De Vries-Magnifico said Erin described moments of sheer terror as the bear "threw her against the wall of Mr. Ayotte's house, bit her in the back of the head and in her arm before Ayotte came out and started beating the bear in the head with a shovel."
Doug Webber said he woke up, looked out his window and witnessed a horrific sight.
"I saw the bear kind of chewing on Bill. I went running out to help, and then a bunch of other people ran out, and two boys managed to scare the bear off. Then we put Bill in a pickup truck and took him to the hospital, and the ambulance came and took the girl to the hospital."
A spokesman with Manitoba Conservation and Water Stewardship said natural resources officers got to the scene of the attack within minutes of receiving word it was happening.
He said shooting the bears was deemed necessary.
"In such an emergency, the safety of people is paramount, and when there is an immediate threat, staff are trained to follow carefully developed policies and practices in order to ensure no one else is injured and the animals involved do not escape," said the spokesman.
Natural resources officers, RCMP and volunteers patrolled throughout Halloween evening, because more and more sightings have been reported in town lately. Churchill has a 24-hour hotline (204-675-2327 or 204-675-BEAR) for people to report bears in the area.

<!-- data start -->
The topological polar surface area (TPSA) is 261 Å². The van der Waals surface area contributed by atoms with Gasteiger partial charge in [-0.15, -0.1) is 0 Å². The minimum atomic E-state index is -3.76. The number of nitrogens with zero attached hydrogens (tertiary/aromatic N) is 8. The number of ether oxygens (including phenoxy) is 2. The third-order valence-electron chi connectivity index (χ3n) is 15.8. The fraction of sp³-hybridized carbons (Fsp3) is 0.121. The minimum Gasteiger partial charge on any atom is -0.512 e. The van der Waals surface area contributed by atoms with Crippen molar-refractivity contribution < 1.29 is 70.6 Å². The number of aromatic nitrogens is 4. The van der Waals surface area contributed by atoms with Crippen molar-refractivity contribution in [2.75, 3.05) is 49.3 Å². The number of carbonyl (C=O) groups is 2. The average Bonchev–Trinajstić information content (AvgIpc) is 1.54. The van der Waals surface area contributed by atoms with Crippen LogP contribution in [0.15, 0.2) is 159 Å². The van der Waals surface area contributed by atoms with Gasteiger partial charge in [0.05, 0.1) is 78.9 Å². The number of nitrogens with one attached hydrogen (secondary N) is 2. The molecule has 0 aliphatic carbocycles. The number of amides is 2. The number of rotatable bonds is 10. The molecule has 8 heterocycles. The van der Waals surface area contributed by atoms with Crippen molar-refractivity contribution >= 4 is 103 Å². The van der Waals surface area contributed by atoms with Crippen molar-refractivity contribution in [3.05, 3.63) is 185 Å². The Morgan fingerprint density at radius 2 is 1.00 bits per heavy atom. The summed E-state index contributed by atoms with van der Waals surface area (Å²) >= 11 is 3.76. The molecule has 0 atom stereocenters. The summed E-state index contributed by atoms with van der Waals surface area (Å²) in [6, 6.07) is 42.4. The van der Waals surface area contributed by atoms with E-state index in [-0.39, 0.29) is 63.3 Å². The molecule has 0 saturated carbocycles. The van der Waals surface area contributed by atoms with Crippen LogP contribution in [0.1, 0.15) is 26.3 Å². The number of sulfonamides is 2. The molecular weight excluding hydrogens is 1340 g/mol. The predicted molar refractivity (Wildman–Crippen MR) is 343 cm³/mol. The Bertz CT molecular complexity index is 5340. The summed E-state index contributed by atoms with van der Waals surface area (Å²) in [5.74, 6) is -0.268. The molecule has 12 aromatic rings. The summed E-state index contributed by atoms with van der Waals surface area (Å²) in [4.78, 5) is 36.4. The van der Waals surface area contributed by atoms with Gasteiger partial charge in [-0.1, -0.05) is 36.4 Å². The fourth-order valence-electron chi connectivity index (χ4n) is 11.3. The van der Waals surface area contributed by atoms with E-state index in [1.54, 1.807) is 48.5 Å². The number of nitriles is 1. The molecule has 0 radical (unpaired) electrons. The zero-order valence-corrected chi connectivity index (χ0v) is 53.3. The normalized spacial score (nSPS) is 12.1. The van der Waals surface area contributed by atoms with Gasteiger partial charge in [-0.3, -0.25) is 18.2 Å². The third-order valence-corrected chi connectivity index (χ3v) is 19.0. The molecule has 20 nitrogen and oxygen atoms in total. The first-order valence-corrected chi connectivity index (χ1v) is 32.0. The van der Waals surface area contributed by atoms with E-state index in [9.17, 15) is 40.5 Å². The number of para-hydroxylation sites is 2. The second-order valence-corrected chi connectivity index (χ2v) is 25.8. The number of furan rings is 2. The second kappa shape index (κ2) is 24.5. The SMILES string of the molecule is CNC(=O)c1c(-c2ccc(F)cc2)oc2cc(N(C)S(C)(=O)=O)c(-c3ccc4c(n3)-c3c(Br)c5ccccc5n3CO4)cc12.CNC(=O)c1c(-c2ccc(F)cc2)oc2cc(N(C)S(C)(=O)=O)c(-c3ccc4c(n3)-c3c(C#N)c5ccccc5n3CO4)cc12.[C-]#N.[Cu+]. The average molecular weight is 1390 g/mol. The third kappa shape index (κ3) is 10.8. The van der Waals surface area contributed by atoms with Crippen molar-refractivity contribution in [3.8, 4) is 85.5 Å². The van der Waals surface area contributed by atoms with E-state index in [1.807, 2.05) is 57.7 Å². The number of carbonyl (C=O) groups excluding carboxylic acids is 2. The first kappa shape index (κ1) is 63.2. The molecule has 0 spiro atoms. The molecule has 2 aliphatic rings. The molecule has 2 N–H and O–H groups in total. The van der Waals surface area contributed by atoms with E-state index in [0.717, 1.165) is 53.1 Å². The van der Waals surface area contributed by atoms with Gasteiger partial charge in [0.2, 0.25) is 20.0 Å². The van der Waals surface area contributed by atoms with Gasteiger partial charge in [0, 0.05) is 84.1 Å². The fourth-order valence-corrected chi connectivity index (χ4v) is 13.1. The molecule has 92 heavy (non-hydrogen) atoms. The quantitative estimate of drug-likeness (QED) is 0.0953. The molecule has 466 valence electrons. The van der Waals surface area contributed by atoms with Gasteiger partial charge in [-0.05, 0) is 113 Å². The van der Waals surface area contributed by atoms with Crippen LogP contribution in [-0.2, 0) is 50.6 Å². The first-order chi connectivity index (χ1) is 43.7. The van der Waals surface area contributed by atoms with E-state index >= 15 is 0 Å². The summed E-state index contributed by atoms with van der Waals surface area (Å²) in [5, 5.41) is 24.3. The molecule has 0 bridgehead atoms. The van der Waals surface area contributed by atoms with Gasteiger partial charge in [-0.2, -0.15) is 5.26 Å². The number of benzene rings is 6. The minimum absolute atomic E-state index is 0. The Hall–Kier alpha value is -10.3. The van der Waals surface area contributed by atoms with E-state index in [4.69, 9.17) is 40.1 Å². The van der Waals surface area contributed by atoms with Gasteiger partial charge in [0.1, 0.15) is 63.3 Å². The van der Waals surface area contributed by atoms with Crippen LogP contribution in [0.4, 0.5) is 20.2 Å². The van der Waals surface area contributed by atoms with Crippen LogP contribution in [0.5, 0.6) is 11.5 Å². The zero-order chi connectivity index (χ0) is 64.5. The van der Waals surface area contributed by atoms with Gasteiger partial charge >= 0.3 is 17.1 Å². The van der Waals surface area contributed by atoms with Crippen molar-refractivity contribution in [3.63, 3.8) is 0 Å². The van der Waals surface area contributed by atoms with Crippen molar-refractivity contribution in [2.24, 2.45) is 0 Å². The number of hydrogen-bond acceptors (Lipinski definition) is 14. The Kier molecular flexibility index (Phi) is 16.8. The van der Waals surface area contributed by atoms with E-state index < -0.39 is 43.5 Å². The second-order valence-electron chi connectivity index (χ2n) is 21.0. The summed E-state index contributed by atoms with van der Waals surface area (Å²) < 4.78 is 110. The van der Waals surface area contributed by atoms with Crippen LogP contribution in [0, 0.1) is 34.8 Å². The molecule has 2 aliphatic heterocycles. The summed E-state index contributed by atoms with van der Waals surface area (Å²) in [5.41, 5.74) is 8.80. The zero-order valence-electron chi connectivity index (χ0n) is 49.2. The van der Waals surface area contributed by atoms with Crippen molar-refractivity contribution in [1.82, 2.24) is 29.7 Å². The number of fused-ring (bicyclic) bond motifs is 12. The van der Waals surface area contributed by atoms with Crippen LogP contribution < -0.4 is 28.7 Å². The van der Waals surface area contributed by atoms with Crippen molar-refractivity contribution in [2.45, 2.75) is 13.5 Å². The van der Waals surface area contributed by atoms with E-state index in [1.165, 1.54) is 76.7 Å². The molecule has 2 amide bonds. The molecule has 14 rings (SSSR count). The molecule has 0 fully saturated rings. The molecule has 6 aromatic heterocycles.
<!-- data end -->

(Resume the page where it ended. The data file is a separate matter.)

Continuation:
Adilia Shields, who works for Canada Post in Churchill, said she watched the ordeal through the front window of her home on Selkirk Street.
"I actually didn't realize there was a person underneath the bear until I saw a hand waving," she said. "I panicked and started crying.
"It's a miracle he's OK. I'm still in shock."
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Churchill Mayor Michael Spence said residents are shaken by the attack.
"Thank God they're going to survive," he said. "It's very traumatic. The people who witnessed it are having a hard time dealing with it.
"But that's just how it is in this community. We co-exist with bears; they're coming through the area, waiting for the ice to form. This is one of those challenges that we, as a community, are faced with."
After three decades spent writing stories, columns and opinion pieces about television, comedy and other pop-culture topics in the paper’s entertainment section, Brad Oswald shifted his focus to the deep-thoughts portion of the Free Press’s daily operation.
IT'S too early to say whether a polar bear cub left orphaned in Churchill after its mother was shot Friday morning will be moved to the Assiniboine Park Zoo's International Polar Bear Conservation Centre.
The cub was found near the scene of a polar bear attack that left two people hospitalized and resulted in the deaths of two polar bears.
The cub was tranquillized and taken to the northern town's Polar Bear Holding Facility.
"The decision regarding whether the orphaned polar bear cub would come to the International Polar Bear Conservation Centre is one made by Manitoba Conservation & Water Stewardship," said Don Peterkin, Assiniboine Park Conservancy chief operations officer.
"Should they ask for our assistance with regards to this particular bear cub, we would of course be willing to help them in any way that we can."
The sex and age of the cub have not been disclosed.